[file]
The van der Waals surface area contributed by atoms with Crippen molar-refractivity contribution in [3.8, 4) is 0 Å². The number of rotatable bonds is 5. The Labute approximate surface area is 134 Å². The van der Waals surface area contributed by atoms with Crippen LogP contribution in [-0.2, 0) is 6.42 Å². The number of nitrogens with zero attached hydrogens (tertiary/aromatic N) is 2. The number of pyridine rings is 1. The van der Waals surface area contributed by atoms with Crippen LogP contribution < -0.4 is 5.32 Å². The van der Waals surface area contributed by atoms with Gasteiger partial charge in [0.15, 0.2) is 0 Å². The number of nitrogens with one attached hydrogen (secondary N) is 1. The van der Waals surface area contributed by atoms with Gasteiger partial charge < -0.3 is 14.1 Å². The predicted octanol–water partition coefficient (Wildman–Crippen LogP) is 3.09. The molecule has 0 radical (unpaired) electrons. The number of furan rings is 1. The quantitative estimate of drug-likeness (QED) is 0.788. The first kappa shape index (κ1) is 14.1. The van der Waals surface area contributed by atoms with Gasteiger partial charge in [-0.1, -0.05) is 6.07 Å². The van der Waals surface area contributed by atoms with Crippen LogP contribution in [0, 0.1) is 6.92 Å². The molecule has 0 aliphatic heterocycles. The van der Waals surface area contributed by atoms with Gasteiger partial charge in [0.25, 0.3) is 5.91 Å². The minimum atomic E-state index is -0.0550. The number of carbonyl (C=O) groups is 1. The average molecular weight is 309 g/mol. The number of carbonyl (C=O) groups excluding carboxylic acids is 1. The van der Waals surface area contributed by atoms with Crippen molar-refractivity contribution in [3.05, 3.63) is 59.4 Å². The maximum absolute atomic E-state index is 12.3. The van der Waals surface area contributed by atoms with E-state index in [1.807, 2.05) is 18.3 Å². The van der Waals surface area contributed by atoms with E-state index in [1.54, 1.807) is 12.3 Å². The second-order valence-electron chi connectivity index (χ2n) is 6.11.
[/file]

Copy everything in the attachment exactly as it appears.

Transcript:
The van der Waals surface area contributed by atoms with Crippen molar-refractivity contribution in [3.8, 4) is 0 Å². The number of rotatable bonds is 5. The Labute approximate surface area is 134 Å². The van der Waals surface area contributed by atoms with Crippen LogP contribution in [-0.2, 0) is 6.42 Å². The number of nitrogens with zero attached hydrogens (tertiary/aromatic N) is 2. The number of pyridine rings is 1. The van der Waals surface area contributed by atoms with Crippen LogP contribution < -0.4 is 5.32 Å². The van der Waals surface area contributed by atoms with Gasteiger partial charge in [0.15, 0.2) is 0 Å². The number of nitrogens with one attached hydrogen (secondary N) is 1. The van der Waals surface area contributed by atoms with Gasteiger partial charge < -0.3 is 14.1 Å². The predicted octanol–water partition coefficient (Wildman–Crippen LogP) is 3.09. The molecule has 0 radical (unpaired) electrons. The number of furan rings is 1. The quantitative estimate of drug-likeness (QED) is 0.788. The first kappa shape index (κ1) is 14.1. The van der Waals surface area contributed by atoms with Gasteiger partial charge in [-0.1, -0.05) is 6.07 Å². The van der Waals surface area contributed by atoms with Crippen LogP contribution in [0, 0.1) is 6.92 Å². The molecule has 0 aliphatic heterocycles. The van der Waals surface area contributed by atoms with Gasteiger partial charge in [0.25, 0.3) is 5.91 Å². The minimum atomic E-state index is -0.0550. The number of carbonyl (C=O) groups is 1. The average molecular weight is 309 g/mol. The number of carbonyl (C=O) groups excluding carboxylic acids is 1. The van der Waals surface area contributed by atoms with Crippen molar-refractivity contribution in [3.05, 3.63) is 59.4 Å². The maximum absolute atomic E-state index is 12.3. The van der Waals surface area contributed by atoms with E-state index in [1.807, 2.05) is 18.3 Å². The van der Waals surface area contributed by atoms with E-state index in [1.54, 1.807) is 12.3 Å². The second-order valence-electron chi connectivity index (χ2n) is 6.11.